I used to have a mother-in-law (since deceased) who was probably at best, semiliterate. (It wasn’t Jane, to put that at rest! Jane was an extremely intelligent reader.). To “impress” people that she was quite the intellectual or whatever, about once a month, she’d glance at the bestseller list and then run out and buy a copy of something on it and plunk it down prominently on her coffee table. To “prove” that she was well-read… What she didn’t realize was that if she was buying bestsellers, it most likely proved the opposite… I might add that she rarely ever actually read the book… But she’s only one of a large crowd of people who get their reading material from those lists.
This long story is used only to point out the one main thing I got from my MFA degree. Many editors are like many readers out there in the Great Flyover. Don’t have much more of a clue what’s good and what isn’t. So, if a writer or his/her agent sends ‘em a query and mentions that the writer has an MFA, they open their eyes wider, will actually read the mss, and will often take a book that wouldn’t have been considered at all without that MFA thingy… If you think publishers and editors and those folks are all geniuses, you may have just landed on this planet…
So, an MFA degree gets you read by editors. Is that worth the thousands of dollars and investment in time to obtain one? That has to be your decision.
The other benefit for me was that I got a new and different reading list. Discovered some writers I wasn’t aware of. I think I would have eventually discovered them, but the MFA program sped that up a bit. Not sure if that was worth the thousands of dollars in loans I took out and just paid off this past spring. And, most of those new writers I wouldn’t read today.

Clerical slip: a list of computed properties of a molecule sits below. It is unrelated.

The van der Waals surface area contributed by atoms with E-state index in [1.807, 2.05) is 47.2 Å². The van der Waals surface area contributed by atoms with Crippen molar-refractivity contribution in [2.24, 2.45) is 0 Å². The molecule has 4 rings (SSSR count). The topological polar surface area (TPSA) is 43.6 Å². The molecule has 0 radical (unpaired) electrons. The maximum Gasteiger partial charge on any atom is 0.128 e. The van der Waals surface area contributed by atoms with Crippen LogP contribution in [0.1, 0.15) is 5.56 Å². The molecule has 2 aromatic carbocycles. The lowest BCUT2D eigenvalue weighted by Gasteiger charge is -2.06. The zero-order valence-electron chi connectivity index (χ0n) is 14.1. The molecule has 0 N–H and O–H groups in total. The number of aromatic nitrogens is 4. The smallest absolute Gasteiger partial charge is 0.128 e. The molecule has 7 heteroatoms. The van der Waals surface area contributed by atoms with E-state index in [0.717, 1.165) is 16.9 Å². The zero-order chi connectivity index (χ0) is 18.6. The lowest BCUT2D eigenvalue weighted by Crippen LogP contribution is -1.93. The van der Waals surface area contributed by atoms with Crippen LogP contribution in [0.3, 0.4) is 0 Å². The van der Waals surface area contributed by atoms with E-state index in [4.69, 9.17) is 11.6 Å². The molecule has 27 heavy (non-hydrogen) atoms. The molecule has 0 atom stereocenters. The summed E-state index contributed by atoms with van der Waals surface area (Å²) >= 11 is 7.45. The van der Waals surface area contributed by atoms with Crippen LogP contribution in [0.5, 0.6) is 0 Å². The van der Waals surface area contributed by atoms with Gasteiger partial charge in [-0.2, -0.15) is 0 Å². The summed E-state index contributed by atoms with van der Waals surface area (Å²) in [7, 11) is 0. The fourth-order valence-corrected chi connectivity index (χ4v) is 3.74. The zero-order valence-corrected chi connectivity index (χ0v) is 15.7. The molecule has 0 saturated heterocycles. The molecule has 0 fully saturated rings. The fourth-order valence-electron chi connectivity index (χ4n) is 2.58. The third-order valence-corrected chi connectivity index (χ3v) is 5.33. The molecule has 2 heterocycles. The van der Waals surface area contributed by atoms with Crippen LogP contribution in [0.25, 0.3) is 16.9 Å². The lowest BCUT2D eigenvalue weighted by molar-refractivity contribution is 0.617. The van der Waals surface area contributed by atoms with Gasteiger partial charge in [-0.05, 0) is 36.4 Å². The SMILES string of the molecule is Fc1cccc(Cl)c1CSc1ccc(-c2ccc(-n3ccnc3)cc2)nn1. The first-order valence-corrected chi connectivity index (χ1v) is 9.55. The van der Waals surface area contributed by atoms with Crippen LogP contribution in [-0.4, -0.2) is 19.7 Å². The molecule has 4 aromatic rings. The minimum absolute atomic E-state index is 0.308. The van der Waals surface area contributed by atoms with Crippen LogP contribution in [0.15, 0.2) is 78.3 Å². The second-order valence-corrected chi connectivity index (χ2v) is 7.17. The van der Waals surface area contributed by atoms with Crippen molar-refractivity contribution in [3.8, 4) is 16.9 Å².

Mostly, I was reading all this stuff about upper-middle class angst. Really jazzy stuff, like how some guy was sorrowing because all he had out of life was his Chrysler agency and ten million bucks and was searching his soul and was in this big blue funk because he hadn’t gone off with Easy Sally that time at the senior prom way back in H.S. Every book I picked up at that period seemed to have a similar theme. I just couldn’t identify. Hell, I never was able to afford a used Chrysler, let alone an entire agency, and I had run off with Easy Sally–yeah, I was that guy, the one in the leather jacket and the slicked-back hair–really! I had hair, back then–and believe me there isn’t a lot of angst to be used for material in the writing trade when you’re sitting in the trailer and Easy Sally is looking like Even Easier Sally and you don’t know where your next PBR is coming from and the TV is flashing those little tornado warnings across the bottom of the screen and you’re trying to quiet the little rascal on your knee that has your last name but the propane delivery man’s hook nose. I just knew somewhere deep inside my bones I couldn’t fake writing a whole, entire book out of what it meant to be the Executive Vice President in Charge of Sales for Southeastern Florida for the Tidy Bowl Corp and sorrowing over the lost babe of his childhood or the sad fact that he’d chucked it all and gone off to paint Tahitian sunsets. Or that his wife had. Crap like that. On the other hand, my own reading list contained names like Charles Bukowski. His stories weren’t about middle-aged English professors who were all in a fret because their wives no longer get excited sitting around listening to them conjugate French verbs and deducing that their lives, the meaningful portions of them, anyway, were over. Some of these guys, it seemed, took 400 pages to figure out why the major babe in their life was leaving. They were bored, Jack.